A black moor swims around in a fish bowl discovering a road sign every half lap, indicating a curve ahead.

Given that goldfish are alleged to have very bad short-term memories, perhaps their bowls or tanks should be equipped with road signs as reminders of the environment ahead. To save a fish from going too fast and grinding against the side of the bowl because it was ill-informed of the bowl curvature (even though it has seen it hundreds of times before), small signs could be installed to indicate a curve over a given distance.

I’ve given an illustrated example above for a fish in a bowl. The sign in this one may be a little small to read, but it implies there is a curve to the right for the next 0.00044 km. I have based this figure on a fish bowl of radius of 14cm. Hopefully my calculations are correct.

There are a few assumptions here for this illustration to work:

  1. The fish is in a circular bowl of radius 14cm.
  2. The fish is not visually impaired.
  3. The fish can read.
  4. The fish can interpret the sign’s meaning, understand and apply the knowledge.
  5. The fish swims only in a continual circle in a clockwise direction (for this sign, but other signs may allow for the opposite direction).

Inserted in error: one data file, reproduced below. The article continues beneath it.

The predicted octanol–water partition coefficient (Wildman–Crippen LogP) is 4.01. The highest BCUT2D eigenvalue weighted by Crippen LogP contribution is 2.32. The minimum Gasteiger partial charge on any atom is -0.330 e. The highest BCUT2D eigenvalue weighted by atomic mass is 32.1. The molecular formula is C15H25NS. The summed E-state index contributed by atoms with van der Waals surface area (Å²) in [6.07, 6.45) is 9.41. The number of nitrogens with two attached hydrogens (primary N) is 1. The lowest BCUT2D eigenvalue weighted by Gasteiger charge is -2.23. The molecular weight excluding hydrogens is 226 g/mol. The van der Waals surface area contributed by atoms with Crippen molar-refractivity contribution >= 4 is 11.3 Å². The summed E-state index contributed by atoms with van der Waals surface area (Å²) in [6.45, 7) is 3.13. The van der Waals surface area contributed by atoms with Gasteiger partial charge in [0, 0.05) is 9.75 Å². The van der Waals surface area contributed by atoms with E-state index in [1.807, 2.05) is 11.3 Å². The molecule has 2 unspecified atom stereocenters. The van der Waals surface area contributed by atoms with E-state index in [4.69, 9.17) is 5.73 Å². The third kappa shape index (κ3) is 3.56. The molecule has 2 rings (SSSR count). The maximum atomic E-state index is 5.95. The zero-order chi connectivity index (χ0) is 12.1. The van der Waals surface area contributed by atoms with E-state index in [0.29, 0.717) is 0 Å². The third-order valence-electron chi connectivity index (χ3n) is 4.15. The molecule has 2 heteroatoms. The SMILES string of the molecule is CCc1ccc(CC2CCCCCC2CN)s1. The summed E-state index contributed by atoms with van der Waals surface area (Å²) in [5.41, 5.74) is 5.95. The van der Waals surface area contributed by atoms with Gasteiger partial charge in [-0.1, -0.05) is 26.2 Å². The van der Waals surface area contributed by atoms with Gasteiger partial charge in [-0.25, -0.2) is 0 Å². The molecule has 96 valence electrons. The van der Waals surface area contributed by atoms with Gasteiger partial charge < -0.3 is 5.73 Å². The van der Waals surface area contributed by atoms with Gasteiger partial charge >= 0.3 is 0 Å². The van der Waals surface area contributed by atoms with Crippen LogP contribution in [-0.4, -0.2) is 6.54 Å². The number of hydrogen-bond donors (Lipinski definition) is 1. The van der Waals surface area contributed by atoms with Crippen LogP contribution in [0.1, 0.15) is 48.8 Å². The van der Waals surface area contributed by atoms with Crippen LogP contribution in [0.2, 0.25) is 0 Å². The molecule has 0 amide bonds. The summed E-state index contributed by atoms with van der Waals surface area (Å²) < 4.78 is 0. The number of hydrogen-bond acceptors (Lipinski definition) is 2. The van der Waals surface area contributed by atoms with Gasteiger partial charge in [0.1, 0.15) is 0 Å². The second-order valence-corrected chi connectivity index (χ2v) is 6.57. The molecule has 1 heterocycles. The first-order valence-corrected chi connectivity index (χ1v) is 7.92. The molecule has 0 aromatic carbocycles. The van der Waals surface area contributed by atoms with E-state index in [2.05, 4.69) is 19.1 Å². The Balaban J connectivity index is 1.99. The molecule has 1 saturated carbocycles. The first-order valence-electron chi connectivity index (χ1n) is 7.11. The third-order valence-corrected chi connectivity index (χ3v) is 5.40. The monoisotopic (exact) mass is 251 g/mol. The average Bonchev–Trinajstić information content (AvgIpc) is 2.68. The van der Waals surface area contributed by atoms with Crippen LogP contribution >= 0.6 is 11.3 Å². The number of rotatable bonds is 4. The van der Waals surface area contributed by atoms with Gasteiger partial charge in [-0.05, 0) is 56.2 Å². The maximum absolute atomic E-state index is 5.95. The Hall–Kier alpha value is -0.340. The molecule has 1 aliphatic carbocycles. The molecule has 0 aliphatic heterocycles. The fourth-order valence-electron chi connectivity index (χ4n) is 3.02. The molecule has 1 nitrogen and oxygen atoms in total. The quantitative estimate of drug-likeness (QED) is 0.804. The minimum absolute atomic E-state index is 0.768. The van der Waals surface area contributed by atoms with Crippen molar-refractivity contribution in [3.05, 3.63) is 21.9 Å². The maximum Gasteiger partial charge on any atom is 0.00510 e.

6. The fish’s memory of the previous sign has gone before it travels 44cm around the edge of the bowl.
  7. The fish doesn’t become giddy and nauseous.

I’d never tried to draw refraction before, so this was new territory for me. Alas, I didn’t have a fish bowl to go by, so I used a glass of water with an icy-pole stick and extrapolated. I think it turned out ok.

I had completed this one and uploaded it to its destination where, after viewing it a few times, I realised I had drawn the scales on the fish back to front. Poor moor (and grrrrr). I had to do some editing to turn them around and then re-upload. It may be a bit hard to see the scales in the image at this size, but they are quite noticeable in the larger print version.